I recently viewed a film titled A Girl Like Her, and such film is available on Netflix. The movie is categorized as a drama, however it could arguably also be categorized as a documentary considering the way in which the film is portrayed.
This movie depicts the life of Jessica Burns, a Sophomore at South Brookdale High School, and the cruel and malicious harassment she experiences at the hands of Avery Keller, a fellow classmate. Jessica and Avery were good friends when they were younger, however when the girls become students in high school, their relationship dynamic alters dramatically and Avery dedicates her life to bullying Jessica. Feeling overwhelmed and trapped, Jessica and her close friend Brian decide to document the violent behaviour and harassment being exuded by Avery in Jessica’s direction, and do so through means of filming Jessica’s days at high school through a hidden camera attached to her shirt.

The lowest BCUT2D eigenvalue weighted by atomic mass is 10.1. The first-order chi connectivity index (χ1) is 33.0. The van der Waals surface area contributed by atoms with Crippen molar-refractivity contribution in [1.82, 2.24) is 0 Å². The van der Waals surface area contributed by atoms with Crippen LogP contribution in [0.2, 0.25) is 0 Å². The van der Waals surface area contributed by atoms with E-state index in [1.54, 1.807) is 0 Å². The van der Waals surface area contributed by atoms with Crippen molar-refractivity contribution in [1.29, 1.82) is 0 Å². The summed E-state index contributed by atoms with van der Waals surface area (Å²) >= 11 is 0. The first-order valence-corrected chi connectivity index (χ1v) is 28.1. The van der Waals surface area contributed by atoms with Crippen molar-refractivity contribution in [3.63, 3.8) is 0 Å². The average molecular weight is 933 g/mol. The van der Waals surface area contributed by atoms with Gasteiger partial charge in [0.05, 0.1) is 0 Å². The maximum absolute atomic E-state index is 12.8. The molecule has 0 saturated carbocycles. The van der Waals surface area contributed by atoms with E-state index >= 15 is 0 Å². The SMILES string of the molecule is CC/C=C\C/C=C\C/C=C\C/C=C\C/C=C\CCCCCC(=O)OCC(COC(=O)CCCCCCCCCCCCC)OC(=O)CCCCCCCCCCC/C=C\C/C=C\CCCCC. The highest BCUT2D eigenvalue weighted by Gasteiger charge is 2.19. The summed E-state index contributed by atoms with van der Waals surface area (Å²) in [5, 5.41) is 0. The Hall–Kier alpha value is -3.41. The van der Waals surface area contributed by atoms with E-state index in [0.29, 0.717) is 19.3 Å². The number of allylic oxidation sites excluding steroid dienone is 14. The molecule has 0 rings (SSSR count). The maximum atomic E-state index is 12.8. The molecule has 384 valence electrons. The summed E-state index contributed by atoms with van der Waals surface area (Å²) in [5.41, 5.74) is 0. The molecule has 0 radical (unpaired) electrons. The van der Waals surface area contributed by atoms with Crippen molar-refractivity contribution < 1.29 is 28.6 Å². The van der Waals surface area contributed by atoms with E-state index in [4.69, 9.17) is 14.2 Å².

The film begins with Jessica attempting to commit suicide with a bottle of prescription medicine she finds in her parents medicine cabinet. She overdoses but does not die, and slips into a coma that lasts for the majority of the film. The remaining time in the film displays the ways in which Jessica’s parents and Brian struggle to cope with the reality of what has happened through means of a documentary team that comes into the high school to interview students on what has happened and to ultimately understand why Jessica was so extreme in her behaviour. The film crew quickly learns that Avery Keller is the reasoning behind Jessica’s attempted suicide, and it becomes apparent that Avery’s choosing to harass Jessica results from her poor quality of life at home and her relationship with her family.
I believe this film is a spectacular display of the realities that exist within the realm of bullying. Not only does the movie portray the severe consequences that can result from bullying, but it furthermore gives insight as to why individuals decide to bully others. I highly recommend viewing this film in order to comprehend the harsh reality of bullying and harassment, and I feel as though it could benefit a majority of individuals.